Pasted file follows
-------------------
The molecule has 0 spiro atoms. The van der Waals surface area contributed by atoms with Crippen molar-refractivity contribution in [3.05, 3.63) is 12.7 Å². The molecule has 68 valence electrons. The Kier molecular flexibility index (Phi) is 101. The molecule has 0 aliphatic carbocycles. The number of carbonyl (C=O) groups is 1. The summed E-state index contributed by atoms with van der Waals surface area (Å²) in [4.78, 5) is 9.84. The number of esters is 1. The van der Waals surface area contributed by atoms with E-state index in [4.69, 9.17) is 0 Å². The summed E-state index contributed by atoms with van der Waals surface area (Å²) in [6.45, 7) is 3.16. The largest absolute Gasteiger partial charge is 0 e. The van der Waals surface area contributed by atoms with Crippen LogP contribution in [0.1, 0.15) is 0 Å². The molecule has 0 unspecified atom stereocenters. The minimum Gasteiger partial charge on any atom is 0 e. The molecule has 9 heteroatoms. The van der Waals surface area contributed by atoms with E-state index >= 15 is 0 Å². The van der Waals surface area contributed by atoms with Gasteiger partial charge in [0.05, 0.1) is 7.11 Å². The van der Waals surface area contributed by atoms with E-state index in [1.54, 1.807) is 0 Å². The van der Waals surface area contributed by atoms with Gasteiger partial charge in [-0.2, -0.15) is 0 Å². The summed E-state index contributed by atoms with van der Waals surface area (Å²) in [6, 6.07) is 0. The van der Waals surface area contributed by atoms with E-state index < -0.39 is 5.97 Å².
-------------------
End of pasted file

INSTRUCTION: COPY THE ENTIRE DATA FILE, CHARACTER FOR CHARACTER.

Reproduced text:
The molecule has 0 spiro atoms. The van der Waals surface area contributed by atoms with Crippen molar-refractivity contribution in [3.05, 3.63) is 12.7 Å². The molecule has 68 valence electrons. The Kier molecular flexibility index (Phi) is 101. The molecule has 0 aliphatic carbocycles. The number of carbonyl (C=O) groups is 1. The summed E-state index contributed by atoms with van der Waals surface area (Å²) in [4.78, 5) is 9.84. The number of esters is 1. The van der Waals surface area contributed by atoms with E-state index in [4.69, 9.17) is 0 Å². The summed E-state index contributed by atoms with van der Waals surface area (Å²) in [6.45, 7) is 3.16. The largest absolute Gasteiger partial charge is 0 e. The van der Waals surface area contributed by atoms with Crippen LogP contribution in [0.1, 0.15) is 0 Å². The molecule has 0 unspecified atom stereocenters. The minimum Gasteiger partial charge on any atom is 0 e. The molecule has 9 heteroatoms. The van der Waals surface area contributed by atoms with E-state index >= 15 is 0 Å². The van der Waals surface area contributed by atoms with Gasteiger partial charge in [0.05, 0.1) is 7.11 Å². The van der Waals surface area contributed by atoms with E-state index in [1.54, 1.807) is 0 Å². The van der Waals surface area contributed by atoms with Gasteiger partial charge in [-0.2, -0.15) is 0 Å². The summed E-state index contributed by atoms with van der Waals surface area (Å²) in [6, 6.07) is 0. The van der Waals surface area contributed by atoms with E-state index < -0.39 is 5.97 Å².